We find ourselves feeling depressed and anxious either when those desires are frustrated (we do not meet Mr Right, or we are unable to have children, or our career ambitions are thwarted); or when those desires do not meet up to our expectations (our partner does not fully meet our desire for companionship, or our children in fact drain us and leave us exhausted instead of giving us a reason to live, or our career fails or ends up not satisfying us as we’d hoped).

This was what happened to me. I believed that ‘life to the full’ for me was having a husband and children to care for. I believed that staying at home and raising children and keeping house would satisfy me (and there was some altruism in there also – I believed this would bless my husband and children).

I was very quickly put out of my delusion. My husband, instead of being always attentive to my needs and ready to listen to my thoughts, proved distant and detached. He was resistant to the idea of children for a while (not forever, but for longer than I wanted).

[In fairness to him, I should say that at this point he was recovering from a mysterious and painful illness picked up on a mission trip; he was out of work and depressed, and still reeling from the big changes of getting married and finding himself responsible for another human being.]

When we agreed to expand our little family, I was hit with ill health, and the children proved to be a drain on my resources, rather than the little sources of joy and fulfilment I’d anticipated. Far from fulfilling me, they emptied me, leaving me exhausted and disillusioned.

Again, I’m back to me sitting on the bed, asking Jesus what had happened to his promise.

 * * * * *

God began to answer my longing for ‘life to the full’. My friend lent me a book by a new Canadian author, ‘A Thousand Gifts’ by Ann Voskamp. I wept through the first few chapters as she described feelings of aloneness and despair. She was mother to six, and woke every morning with dread and depression. At last, another mother who felt as miserable and isolated as me! Another mother who had been let down in her longing for ‘life to the full’.

Astonishingly, this was one of the verses Ann quoted in her quest for peace and joy. She had walked the path that I was now on.

In beautiful language, Ann describes our condition as being ‘closed to grace’. We become blind to the gifts that God is showering all around us, and see only the lack, the hole, the absence.

She began to list God’s gifts to her, writing down any incidence of beauty or joy that she perceived, from rainbows in the washing up bubbles (they’re there – look next time you’re elbow deep in greasy water!) to sunshine falling on daffodils, to the laugher of her children.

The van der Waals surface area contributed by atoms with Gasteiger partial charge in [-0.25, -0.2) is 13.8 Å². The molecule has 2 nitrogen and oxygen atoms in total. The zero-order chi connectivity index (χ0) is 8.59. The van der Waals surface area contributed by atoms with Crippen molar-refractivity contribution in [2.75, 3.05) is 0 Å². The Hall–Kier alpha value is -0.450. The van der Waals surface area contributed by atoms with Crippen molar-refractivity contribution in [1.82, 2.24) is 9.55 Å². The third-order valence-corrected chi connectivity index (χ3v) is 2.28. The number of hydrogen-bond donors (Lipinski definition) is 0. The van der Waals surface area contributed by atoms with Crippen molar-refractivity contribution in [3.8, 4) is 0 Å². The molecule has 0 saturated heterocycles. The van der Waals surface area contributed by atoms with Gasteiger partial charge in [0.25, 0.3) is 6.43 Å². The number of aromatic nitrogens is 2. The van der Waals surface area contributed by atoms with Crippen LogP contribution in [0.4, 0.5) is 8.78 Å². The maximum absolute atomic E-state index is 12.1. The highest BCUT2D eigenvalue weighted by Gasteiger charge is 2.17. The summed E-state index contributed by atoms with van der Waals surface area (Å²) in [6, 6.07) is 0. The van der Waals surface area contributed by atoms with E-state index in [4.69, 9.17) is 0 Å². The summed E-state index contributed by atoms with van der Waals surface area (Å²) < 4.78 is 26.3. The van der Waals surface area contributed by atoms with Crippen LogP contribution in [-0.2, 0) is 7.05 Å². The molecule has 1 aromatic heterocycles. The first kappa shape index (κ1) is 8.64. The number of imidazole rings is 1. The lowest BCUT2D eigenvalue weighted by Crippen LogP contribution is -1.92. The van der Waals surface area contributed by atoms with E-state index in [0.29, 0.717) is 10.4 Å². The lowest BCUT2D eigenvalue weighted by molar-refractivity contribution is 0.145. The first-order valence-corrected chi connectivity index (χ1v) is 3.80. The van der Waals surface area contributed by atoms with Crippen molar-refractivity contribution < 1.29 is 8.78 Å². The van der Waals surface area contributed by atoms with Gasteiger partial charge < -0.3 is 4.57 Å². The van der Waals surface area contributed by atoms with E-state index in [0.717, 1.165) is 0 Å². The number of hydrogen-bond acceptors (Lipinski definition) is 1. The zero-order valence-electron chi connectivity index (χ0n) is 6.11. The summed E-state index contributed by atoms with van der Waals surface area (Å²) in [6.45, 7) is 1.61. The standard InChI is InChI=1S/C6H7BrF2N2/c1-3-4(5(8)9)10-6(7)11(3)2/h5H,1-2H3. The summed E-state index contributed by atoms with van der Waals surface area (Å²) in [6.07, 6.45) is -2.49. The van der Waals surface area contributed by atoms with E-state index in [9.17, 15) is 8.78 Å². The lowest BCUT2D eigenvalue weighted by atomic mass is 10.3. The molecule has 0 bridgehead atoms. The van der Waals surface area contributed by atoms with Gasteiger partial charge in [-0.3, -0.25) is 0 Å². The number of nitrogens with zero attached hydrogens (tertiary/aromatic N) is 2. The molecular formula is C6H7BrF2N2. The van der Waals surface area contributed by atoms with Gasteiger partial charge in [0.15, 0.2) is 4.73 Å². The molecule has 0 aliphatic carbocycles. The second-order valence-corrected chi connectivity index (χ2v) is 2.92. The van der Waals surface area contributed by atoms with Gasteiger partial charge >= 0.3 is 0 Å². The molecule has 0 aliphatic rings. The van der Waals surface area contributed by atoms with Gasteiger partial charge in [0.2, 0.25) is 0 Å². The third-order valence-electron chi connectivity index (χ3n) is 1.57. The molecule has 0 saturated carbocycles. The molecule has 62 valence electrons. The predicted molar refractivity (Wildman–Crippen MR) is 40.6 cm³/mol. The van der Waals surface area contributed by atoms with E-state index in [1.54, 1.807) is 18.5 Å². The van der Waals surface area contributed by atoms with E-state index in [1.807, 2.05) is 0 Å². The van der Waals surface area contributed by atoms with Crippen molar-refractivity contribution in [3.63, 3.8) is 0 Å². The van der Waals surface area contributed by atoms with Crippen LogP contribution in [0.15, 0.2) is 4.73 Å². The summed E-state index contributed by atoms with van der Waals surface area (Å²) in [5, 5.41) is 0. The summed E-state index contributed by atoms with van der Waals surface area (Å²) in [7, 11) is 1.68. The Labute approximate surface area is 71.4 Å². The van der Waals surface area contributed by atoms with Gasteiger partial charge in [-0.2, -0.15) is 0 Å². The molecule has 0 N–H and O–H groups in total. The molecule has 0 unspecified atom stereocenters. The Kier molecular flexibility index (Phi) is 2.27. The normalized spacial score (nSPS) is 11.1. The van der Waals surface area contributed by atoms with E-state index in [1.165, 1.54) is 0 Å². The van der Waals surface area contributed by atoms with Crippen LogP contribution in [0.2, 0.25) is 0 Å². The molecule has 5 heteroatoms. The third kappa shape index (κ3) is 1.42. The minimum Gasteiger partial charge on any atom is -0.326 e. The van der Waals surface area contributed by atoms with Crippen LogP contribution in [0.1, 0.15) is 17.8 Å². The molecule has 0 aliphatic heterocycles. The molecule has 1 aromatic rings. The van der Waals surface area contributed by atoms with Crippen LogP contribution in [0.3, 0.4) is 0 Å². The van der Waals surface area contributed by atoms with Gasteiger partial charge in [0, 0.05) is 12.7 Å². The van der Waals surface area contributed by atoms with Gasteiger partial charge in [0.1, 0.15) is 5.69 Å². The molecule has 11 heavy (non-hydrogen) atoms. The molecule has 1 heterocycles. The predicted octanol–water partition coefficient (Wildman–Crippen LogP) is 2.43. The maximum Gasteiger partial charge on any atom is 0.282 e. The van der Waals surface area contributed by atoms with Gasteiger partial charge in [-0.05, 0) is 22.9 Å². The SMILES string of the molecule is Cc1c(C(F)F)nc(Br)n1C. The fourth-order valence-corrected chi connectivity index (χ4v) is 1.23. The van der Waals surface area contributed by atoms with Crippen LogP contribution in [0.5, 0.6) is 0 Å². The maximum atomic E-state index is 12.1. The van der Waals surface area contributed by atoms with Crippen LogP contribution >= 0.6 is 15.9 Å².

She learned to count even difficult things as blessings, and I began to see that my piles of laundry and dishes were actually the result of God’s blessing. How many women in third world countries would love to have more than one set of clothes to wash; how many women would love to have more than one floor to clean; how many women around the world would give anything to be woken in the night by the cries of a child, but their baby either sleeps in a cold grave, or their womb and their arms remain empty.

Thankfulness was the key to my escape from depression. Instead of listing the things I considered burdensome and tiresome, I tried, instead, to notice the gifts. It was astonishing. The more I looked, the more I saw. I can’t say my heart sings at the thought of washing a pile of dishes now, but I have trained my heart (and it is a discipline) to look for joy. I might not enjoy washing the dishes, but I enjoy the time it gives me to think (my favourite activity!) or sing and pray; and I thank God while I do them that I have been able to feed my family, not just what they need, but delicious and healthy food.

It may sound unrealistic; and from my starting point it did. How can I thank God when I am in pain, and depressed? What is there to be thankful for?

I started with a ring of crocuses on the grass, lit by spring sunshine. With a cup of good coffee. With a hug from my son. It grew from there. The more I opened my heart and willed myself into thankfulness the more natural and obvious it became.

* * * * *

There is another aspect to the full life, however.

Through the writing of C. S. Lewis, John Piper, and Tim Keller, as well as the preaching in our church, I began to see that often we do not receive the promise of Jesus because we are looking in the wrong place. We assume that ‘life to the full’ means my own personal fulfilment. And when our desires are not met, or the things we desire prove insubstantial, we are left empty and hopeless. Or we look somewhere else. So if our marriage lets us down, we reason that we married the wrong person. He is not the right man to fulfil me; I must marry another. Or my job is not satisfying me; I must have children as well, and a second car, and a bigger house, and a holiday, new clothes … we stuff our lives with things trying to fill that empty chasm which only gets bigger as fewer and fewer things satisfy.

 * * * * *

65 Sunset Nolton Haven cliff

The book of Ecclesiastes puts it this way: God has ‘put eternity into the hearts of men’.

I think what the writer is trying to convey is that sense of emptiness we all live with. That sense that this world is not enough. Even the best of human relationships cannot possibly fully meet our every desire and need.

What is the answer?

 * * * * *

There is only one Being I know of who is infinite. Who is Love and goodness and justice and kindness, and who will love and give himself utterly for my joy.

There is eternity in our hearts, and it follows that eternity must fill it. We were made for God himself.